Nocturnal Animals

November 27, 2016 at 7:06 pm | Posted in 2016 | Leave a comment

◊ ◊ ◊ ½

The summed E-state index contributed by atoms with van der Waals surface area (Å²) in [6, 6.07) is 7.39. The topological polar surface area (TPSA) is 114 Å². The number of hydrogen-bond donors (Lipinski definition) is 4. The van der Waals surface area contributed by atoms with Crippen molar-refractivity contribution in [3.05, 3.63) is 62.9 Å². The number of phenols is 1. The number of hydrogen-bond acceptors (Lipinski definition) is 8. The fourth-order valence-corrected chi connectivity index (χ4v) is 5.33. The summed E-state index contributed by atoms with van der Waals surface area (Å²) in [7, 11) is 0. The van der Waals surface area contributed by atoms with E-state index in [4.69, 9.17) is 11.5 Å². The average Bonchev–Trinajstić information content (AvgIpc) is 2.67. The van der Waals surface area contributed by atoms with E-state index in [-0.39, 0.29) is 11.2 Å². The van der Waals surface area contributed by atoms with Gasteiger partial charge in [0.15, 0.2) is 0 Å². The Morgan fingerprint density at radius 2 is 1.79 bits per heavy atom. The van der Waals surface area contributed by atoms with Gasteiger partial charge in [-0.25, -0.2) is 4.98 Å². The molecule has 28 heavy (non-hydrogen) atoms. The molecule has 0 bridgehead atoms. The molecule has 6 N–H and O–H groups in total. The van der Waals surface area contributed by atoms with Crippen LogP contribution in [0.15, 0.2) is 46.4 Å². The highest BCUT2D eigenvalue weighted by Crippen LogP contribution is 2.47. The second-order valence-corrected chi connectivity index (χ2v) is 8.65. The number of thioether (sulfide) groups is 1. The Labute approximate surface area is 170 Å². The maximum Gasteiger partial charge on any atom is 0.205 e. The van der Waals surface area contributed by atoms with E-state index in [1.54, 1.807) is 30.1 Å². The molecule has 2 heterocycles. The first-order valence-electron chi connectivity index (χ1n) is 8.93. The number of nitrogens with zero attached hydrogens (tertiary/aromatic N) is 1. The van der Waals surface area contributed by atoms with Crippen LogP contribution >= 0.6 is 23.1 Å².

It’s going to be difficult to say much about this film without any spoilers. But, don’t worry, I will warn you first. This is the second film directed by fashion designer Tom Ford. His first, “A Single Man,” was criticized for being overly stylized but it was gorgeous to watch. Again, Ford’s aesthetic shows through as he creates a visually lush film. From the first images in the opening credits, you realize you are in for something different. The movie manages to engage you right from the start and draws the audience into its complex web. And this plot is complex as it tells a story within a story and adds flashbacks on top of that. Susan Morrow (Amy Adams, looking absolutely luminous in every scene) is wealthy but rather unhappy. She and her husband (Armie Hammer) are clearly no longer in love. Then her ex-husband, Edward, sends her a copy of a book he has just written and that he dedicated to her. She reads the book and we get that story acted out, as well as Susan’s present day and flashbacks to her relationship with Edward. Given that Jake Gyllenhaal plays both Edward and the lead character of the book, it can all get a tad dizzying, if you’re not paying attention. But one gets the sense that Ford was going for dizzying. He is playing with the idea of a story-within-a-story and with how much the two may bleed into each other. A car from the fictional story shows up in the background of the “real” story and women from the real world show up in the background of the book. Characters from one world echo characters from another. And all of it seems to be driving toward a single question: why did Edward write the book and why did he share it with Susan. Here come the spoilers, so, if you have not seen the movie, I might skip to the end. SPOILERS: is the book his revenge on her? What parallels should we draw between the fiction and the real world. They seem completely unrelated on the surface but there is a vein of commonality. In a flashback, Susan tells Edward that a story he wrote is boring and he should not write about himself. He responds by saying that is all anyone writes about. It seems fair that Tony (the protagonist of the book) is Edward. And, just like Edward lost everything because he was too “sensitive” (or weak as it is referred to several times), Tony loses everything because he is weak. Tony also loses his wife and child, just as Edward did. Granted his was through horrific violence but that seems to be a metaphor for the emotional violence of what Susan did to Edward. This layering of meaning creates a tension that builds throughout the film, promising a confrontation between Susan and Edward that is never delivered. What is the meaning of that final scene? My audience laughed at it and I can understand why. It feels a bit disappointing given the build up. But Ford was so deliberate in his choices throughout the film, that I found it provocative. END OF SPOILERS: this was not a perfect film and it certainly struggled, sometimes with clarity, sometimes with pacing and one could argue that it does not deliver on an implicit promise. That said, I was completely drawn into the journey and found it visually arresting and intellectually rich. It’s interesting to compare it to “Manchester by the Sea,” which I saw yesterday. That movie made me feel very deeply. This movie did not make me feel but it made me think far more than that one did. I wonder which one will stay with me longer.

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